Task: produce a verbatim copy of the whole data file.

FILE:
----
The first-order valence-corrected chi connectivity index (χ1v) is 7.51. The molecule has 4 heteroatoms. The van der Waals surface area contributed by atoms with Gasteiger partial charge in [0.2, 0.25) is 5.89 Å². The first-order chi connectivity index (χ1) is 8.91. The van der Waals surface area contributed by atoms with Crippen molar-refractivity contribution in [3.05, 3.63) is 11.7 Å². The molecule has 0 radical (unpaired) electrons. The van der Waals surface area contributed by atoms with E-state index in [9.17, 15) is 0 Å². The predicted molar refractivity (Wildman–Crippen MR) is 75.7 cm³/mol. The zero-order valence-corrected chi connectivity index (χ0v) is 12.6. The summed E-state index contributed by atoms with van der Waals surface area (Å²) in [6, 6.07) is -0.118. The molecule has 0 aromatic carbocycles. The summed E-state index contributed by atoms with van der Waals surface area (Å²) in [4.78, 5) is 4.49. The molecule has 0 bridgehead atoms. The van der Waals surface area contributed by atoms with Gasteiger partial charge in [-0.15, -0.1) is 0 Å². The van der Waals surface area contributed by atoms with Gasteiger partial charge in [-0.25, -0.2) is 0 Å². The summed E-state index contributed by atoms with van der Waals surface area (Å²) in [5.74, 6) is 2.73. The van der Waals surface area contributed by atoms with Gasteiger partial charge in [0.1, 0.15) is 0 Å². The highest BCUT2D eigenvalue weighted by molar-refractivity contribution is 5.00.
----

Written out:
The first-order valence-corrected chi connectivity index (χ1v) is 7.51. The molecule has 4 heteroatoms. The van der Waals surface area contributed by atoms with Gasteiger partial charge in [0.2, 0.25) is 5.89 Å². The first-order chi connectivity index (χ1) is 8.91. The van der Waals surface area contributed by atoms with Crippen molar-refractivity contribution in [3.05, 3.63) is 11.7 Å². The molecule has 0 radical (unpaired) electrons. The van der Waals surface area contributed by atoms with E-state index in [9.17, 15) is 0 Å². The predicted molar refractivity (Wildman–Crippen MR) is 75.7 cm³/mol. The zero-order valence-corrected chi connectivity index (χ0v) is 12.6. The summed E-state index contributed by atoms with van der Waals surface area (Å²) in [6, 6.07) is -0.118. The molecule has 0 aromatic carbocycles. The summed E-state index contributed by atoms with van der Waals surface area (Å²) in [4.78, 5) is 4.49. The molecule has 0 bridgehead atoms. The van der Waals surface area contributed by atoms with Gasteiger partial charge in [-0.15, -0.1) is 0 Å². The van der Waals surface area contributed by atoms with Gasteiger partial charge in [-0.25, -0.2) is 0 Å². The summed E-state index contributed by atoms with van der Waals surface area (Å²) in [5.74, 6) is 2.73. The van der Waals surface area contributed by atoms with Gasteiger partial charge in [0.1, 0.15) is 0 Å². The highest BCUT2D eigenvalue weighted by molar-refractivity contribution is 5.00.